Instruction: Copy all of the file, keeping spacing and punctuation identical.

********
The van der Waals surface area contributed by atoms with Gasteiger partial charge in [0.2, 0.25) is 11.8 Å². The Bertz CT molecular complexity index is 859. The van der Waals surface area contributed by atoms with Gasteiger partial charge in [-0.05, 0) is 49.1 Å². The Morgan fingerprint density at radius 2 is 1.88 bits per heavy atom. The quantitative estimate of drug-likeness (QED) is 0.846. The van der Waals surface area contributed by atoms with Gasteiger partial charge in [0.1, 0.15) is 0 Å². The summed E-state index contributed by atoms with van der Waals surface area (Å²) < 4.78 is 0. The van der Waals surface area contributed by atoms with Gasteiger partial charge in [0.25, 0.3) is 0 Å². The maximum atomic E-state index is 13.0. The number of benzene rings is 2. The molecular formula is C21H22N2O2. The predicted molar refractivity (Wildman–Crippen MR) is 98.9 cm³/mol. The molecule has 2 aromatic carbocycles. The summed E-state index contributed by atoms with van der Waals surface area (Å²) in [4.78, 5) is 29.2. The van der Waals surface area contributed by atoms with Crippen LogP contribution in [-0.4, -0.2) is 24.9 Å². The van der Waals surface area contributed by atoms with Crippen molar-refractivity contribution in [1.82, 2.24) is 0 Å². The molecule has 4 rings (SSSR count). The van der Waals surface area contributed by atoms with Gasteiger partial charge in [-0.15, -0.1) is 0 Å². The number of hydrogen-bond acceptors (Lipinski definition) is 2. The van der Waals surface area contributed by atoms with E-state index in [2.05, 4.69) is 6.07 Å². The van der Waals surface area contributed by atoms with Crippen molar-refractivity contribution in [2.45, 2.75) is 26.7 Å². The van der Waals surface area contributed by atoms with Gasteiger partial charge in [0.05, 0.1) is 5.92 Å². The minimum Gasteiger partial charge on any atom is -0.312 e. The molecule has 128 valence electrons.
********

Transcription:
The van der Waals surface area contributed by atoms with Gasteiger partial charge in [0.2, 0.25) is 11.8 Å². The Bertz CT molecular complexity index is 859. The van der Waals surface area contributed by atoms with Gasteiger partial charge in [-0.05, 0) is 49.1 Å². The Morgan fingerprint density at radius 2 is 1.88 bits per heavy atom. The quantitative estimate of drug-likeness (QED) is 0.846. The van der Waals surface area contributed by atoms with Gasteiger partial charge in [0.1, 0.15) is 0 Å². The summed E-state index contributed by atoms with van der Waals surface area (Å²) < 4.78 is 0. The van der Waals surface area contributed by atoms with Gasteiger partial charge in [0.25, 0.3) is 0 Å². The maximum atomic E-state index is 13.0. The number of benzene rings is 2. The molecular formula is C21H22N2O2. The predicted molar refractivity (Wildman–Crippen MR) is 98.9 cm³/mol. The molecule has 2 aromatic carbocycles. The summed E-state index contributed by atoms with van der Waals surface area (Å²) in [4.78, 5) is 29.2. The van der Waals surface area contributed by atoms with Crippen LogP contribution in [-0.4, -0.2) is 24.9 Å². The van der Waals surface area contributed by atoms with Crippen molar-refractivity contribution in [1.82, 2.24) is 0 Å². The molecule has 4 rings (SSSR count). The van der Waals surface area contributed by atoms with Gasteiger partial charge in [-0.15, -0.1) is 0 Å². The number of hydrogen-bond acceptors (Lipinski definition) is 2. The van der Waals surface area contributed by atoms with E-state index in [2.05, 4.69) is 6.07 Å². The van der Waals surface area contributed by atoms with Crippen molar-refractivity contribution in [2.45, 2.75) is 26.7 Å². The van der Waals surface area contributed by atoms with Gasteiger partial charge in [0.05, 0.1) is 5.92 Å². The minimum Gasteiger partial charge on any atom is -0.312 e. The molecule has 128 valence electrons.